Strokes cause damage to the brain by limiting or stopping blood flow, preventing oxygen and nutrients from getting to brain cells. Any stroke is serious, and can cause brain damage or death. But getting help quickly can give you a better shot at making a full recovery.
Your risk of having a stroke goes up as you age. The good news is, there are things you can do to lower your risk:
- Don’t smoke.
- Keep your blood pressure and cholesterol levels healthy.
- Lose weight, if needed.
- Eat a well-balanced, nutritious diet.
- Exercise regularly.
- Limit alcohol to one (for women) or two (for men) drinks a day.
- Take preventive medication like aspirin, if your doctor suggests it.
Know the signs of stroke
Getting help quickly after a stroke can be the key to preventing death or serious disability. The best treatments only work if they are given within three hours of the f rst symptom. That’s why it’s i so important to know the signs that someone is having a stroke.
- Sudden weakness or numbness in the face, arm or leg, especially on only one side of the body.
- Sudden confusion or trouble talking.
- Sudden trouble walking, dizziness or loss of balance.
- Sudden severe headache.
- Sudden trouble seeing out of one or both eyes.
If you’re not sure whether someone is having a stroke, think F.A.S.T.
- F – Face: Ask the person to smile. Does one side of their face droop?
- A – Arms: Ask them to raise both arms. Does one arm drift downward?
- S – Speech: Ask them to repeat a simple phrase. Does their speech sound slurred?
- T – Time: If you see any of the signs, even if they start to go away, call 9-1-1 for an ambulance. Paramedics can start lifesaving treatment on the way to the emergency room.
Know your risk factors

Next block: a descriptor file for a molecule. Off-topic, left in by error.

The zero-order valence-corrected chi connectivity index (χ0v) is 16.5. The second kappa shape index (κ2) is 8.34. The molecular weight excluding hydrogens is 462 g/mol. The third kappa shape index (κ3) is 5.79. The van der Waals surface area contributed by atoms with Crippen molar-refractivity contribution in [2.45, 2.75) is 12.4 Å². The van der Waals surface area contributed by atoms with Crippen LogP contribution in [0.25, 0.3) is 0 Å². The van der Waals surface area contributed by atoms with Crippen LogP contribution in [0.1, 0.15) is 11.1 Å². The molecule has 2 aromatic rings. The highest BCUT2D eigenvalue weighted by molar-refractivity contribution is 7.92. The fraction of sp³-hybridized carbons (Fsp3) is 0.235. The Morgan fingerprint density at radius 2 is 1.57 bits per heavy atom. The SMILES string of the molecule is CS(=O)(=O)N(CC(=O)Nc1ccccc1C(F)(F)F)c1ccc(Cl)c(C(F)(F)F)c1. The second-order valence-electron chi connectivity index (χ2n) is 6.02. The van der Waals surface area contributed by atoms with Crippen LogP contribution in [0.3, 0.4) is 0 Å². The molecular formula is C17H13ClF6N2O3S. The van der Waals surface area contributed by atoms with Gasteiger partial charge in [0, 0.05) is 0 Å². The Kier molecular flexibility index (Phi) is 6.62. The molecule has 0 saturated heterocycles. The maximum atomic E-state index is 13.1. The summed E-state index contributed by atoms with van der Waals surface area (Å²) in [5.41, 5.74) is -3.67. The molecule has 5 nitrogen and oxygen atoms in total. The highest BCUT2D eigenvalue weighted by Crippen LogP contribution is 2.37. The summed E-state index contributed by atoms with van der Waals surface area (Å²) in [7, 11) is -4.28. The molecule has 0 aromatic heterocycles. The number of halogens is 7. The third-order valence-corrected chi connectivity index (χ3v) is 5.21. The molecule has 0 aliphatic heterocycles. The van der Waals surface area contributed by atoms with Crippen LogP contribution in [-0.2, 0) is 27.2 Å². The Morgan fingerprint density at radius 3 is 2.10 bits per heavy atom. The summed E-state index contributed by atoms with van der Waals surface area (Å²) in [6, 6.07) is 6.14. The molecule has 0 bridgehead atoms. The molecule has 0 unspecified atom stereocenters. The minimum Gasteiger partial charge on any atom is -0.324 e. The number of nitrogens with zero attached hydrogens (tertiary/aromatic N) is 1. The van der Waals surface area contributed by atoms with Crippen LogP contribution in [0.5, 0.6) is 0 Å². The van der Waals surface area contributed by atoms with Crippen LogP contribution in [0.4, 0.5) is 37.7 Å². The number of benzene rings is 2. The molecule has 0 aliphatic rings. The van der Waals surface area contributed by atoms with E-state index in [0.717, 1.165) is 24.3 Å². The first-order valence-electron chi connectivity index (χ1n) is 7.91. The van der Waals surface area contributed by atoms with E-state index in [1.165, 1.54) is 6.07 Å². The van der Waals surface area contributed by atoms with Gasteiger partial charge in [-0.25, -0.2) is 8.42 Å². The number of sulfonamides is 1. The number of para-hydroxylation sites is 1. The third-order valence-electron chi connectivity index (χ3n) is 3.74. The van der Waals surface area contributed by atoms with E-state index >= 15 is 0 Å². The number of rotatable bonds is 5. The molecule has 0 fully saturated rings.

A risk factor is anything that raises your chance of having a stroke. Making healthy choices like managing your weight, eating right, staying active, and not smoking can help lower your risk. Other risk factors are out of your control:
- Age – You can have a stroke at any age, but your risk goes up as you get older.
- Gender – Men are more likely to have a stroke than women.
- Health history – If you or your family members have sickle cell disease, diabetes, high blood pressure, high cholesterol or heart problems, that raises your risk. Being overweight or having had a previous stroke or Transient Ischemic Attack (TIA) can also make you more likely to have a stroke in the future. Work closely with your doctor to manage your health conditions.
People who arrive at the hospital within three hours of their first symptom are more likely to make a full recovery. That’s why it’s so important to get emergency care at the first sign of a stroke. A stroke can be treated with drugs or surgery. As a person recovers, they may need:
- Physical therapy, to help with movement and balance.
- Occupational therapy, to relearn things like eating, drinking, reading or getting dressed.
- Speech therapy.
- Mental health therapy, to help with depression and trouble with attention, expressing emotions and other conditions that are common after a stroke.